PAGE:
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Deer remains left on land; wildlife officials investigate

With the arrival of deer season often comes the irresponsibleand illegal practice of disposing of carcasses on someone else’sprivate property.

Over the weekend, which included the first day of gun season,Jan Busby said several carcasses and a bag of intestines were lefton her mother’s property on Stancil Drive in southwestern LincolnCounty.

“This is the down side of hunting,” Busby said as she displayedpictures of the carnage. “We’ve had a lovely flock of buzzards downthere.”

Busby believes the disposal was retaliation from hunters whowere not allowed to hunt on the 115 acres Busby’s mother owns. Shesaid officials with the state Department of Wildlife, Fisheries andParks have been notified.

Jamie Cummins, law enforcement captain for the area DWFP office,said his agency is “actively investigating” the incident.

“We’re going to pursue it and try to make it stop,” Cumminssaid.

Cummins said it is illegal to dispose of carcasses on anotherperson’s private property. Carcasses, though, have been found inditches, in creeks and along roadsides in the past, he said.

“It is not uncommon during hunting season to see this,” Cumminssaid.

Cummins said law enforcement has limited manpower to combat theillegal dumping. He encouraged citizens to watch for illegaldumping and take down information, such as license plate numbers,so charges can be filed.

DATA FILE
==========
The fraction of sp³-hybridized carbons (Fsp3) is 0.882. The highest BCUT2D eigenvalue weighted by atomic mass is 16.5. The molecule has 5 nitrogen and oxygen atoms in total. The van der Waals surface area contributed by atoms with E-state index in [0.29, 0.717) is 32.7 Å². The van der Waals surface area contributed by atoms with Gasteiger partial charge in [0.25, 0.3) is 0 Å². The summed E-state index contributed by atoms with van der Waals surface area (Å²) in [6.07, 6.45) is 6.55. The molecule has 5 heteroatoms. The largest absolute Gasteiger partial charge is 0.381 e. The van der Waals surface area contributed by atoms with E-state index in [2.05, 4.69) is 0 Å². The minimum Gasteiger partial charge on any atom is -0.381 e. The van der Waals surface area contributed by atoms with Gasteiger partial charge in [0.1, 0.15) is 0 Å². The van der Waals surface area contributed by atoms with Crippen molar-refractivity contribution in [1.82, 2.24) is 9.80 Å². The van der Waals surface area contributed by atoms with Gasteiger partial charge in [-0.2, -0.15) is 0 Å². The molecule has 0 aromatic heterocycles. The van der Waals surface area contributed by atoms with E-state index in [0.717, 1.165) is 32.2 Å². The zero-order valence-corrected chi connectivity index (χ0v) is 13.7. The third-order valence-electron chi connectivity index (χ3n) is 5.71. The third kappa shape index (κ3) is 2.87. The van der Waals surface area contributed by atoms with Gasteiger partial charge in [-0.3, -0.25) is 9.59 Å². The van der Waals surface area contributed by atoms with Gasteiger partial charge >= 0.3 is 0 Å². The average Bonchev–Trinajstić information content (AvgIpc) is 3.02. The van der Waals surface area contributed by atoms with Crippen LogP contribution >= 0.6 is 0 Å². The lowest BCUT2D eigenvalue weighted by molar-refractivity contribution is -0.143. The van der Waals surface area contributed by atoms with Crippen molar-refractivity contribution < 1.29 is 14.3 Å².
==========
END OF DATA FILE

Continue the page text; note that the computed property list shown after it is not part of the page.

“The local people are our eyes and ears,” said Cummins, who alsotouted Neighborhood Watch programs as a means of looking out forillegal dumping.

Cummins said dumping is a health issue as well, so the stateHealth Department is also interested in enforcing the law alongwith sheriffs’ departments and police departments.

“It’s the responsibility of all law enforcement to enforcethis,” said Cummins, who also challenged members of the public tobe observant and help whenever possible.

Cummins and Busby emphasized that their comments were nottargeted at all hunters.

“The true sportsman, we’re not talking about,” Cummins said.”We’re hunting for the guy who’s looking for an easy way out todispose of his carcass.”

Busby said most hunters are responsible and hunt to get food fortheir families. But those who leaves carcasses like the ones on hermother’s property are just lawless, she said.

“They never pretended they were going to eat them. This is justsport,” Busby said.

Following her discussions with wildlife officials, Busby saidshe plans to install cameras around the property in an effort tocatch the people who are dumping the animal parts.

“I’m a woman on a mission,” Busby said.